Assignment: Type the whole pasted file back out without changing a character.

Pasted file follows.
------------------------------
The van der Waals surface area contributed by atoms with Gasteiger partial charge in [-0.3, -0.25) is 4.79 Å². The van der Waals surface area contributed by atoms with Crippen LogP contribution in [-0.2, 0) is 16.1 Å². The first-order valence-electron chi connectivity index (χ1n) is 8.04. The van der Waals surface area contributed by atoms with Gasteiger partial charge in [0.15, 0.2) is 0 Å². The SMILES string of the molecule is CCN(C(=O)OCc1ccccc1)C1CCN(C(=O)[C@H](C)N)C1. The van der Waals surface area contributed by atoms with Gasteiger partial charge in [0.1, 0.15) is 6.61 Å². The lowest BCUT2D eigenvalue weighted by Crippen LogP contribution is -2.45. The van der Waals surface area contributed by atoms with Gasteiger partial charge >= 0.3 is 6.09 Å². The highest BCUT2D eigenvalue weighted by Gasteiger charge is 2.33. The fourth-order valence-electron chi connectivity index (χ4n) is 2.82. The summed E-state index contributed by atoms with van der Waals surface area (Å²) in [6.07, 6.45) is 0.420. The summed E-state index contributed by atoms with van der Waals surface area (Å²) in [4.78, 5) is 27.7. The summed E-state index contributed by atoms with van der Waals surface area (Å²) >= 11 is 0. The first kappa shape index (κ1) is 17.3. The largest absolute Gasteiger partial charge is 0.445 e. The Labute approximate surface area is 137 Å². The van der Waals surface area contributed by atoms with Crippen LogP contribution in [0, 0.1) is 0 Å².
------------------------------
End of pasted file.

The van der Waals surface area contributed by atoms with Gasteiger partial charge in [-0.3, -0.25) is 4.79 Å². The van der Waals surface area contributed by atoms with Crippen LogP contribution in [-0.2, 0) is 16.1 Å². The first-order valence-electron chi connectivity index (χ1n) is 8.04. The van der Waals surface area contributed by atoms with Gasteiger partial charge in [0.15, 0.2) is 0 Å². The SMILES string of the molecule is CCN(C(=O)OCc1ccccc1)C1CCN(C(=O)[C@H](C)N)C1. The van der Waals surface area contributed by atoms with Gasteiger partial charge in [0.1, 0.15) is 6.61 Å². The lowest BCUT2D eigenvalue weighted by Crippen LogP contribution is -2.45. The van der Waals surface area contributed by atoms with Gasteiger partial charge >= 0.3 is 6.09 Å². The highest BCUT2D eigenvalue weighted by Gasteiger charge is 2.33. The fourth-order valence-electron chi connectivity index (χ4n) is 2.82. The summed E-state index contributed by atoms with van der Waals surface area (Å²) in [6.07, 6.45) is 0.420. The summed E-state index contributed by atoms with van der Waals surface area (Å²) in [4.78, 5) is 27.7. The summed E-state index contributed by atoms with van der Waals surface area (Å²) >= 11 is 0. The first kappa shape index (κ1) is 17.3. The largest absolute Gasteiger partial charge is 0.445 e. The Labute approximate surface area is 137 Å². The van der Waals surface area contributed by atoms with Crippen LogP contribution in [0, 0.1) is 0 Å².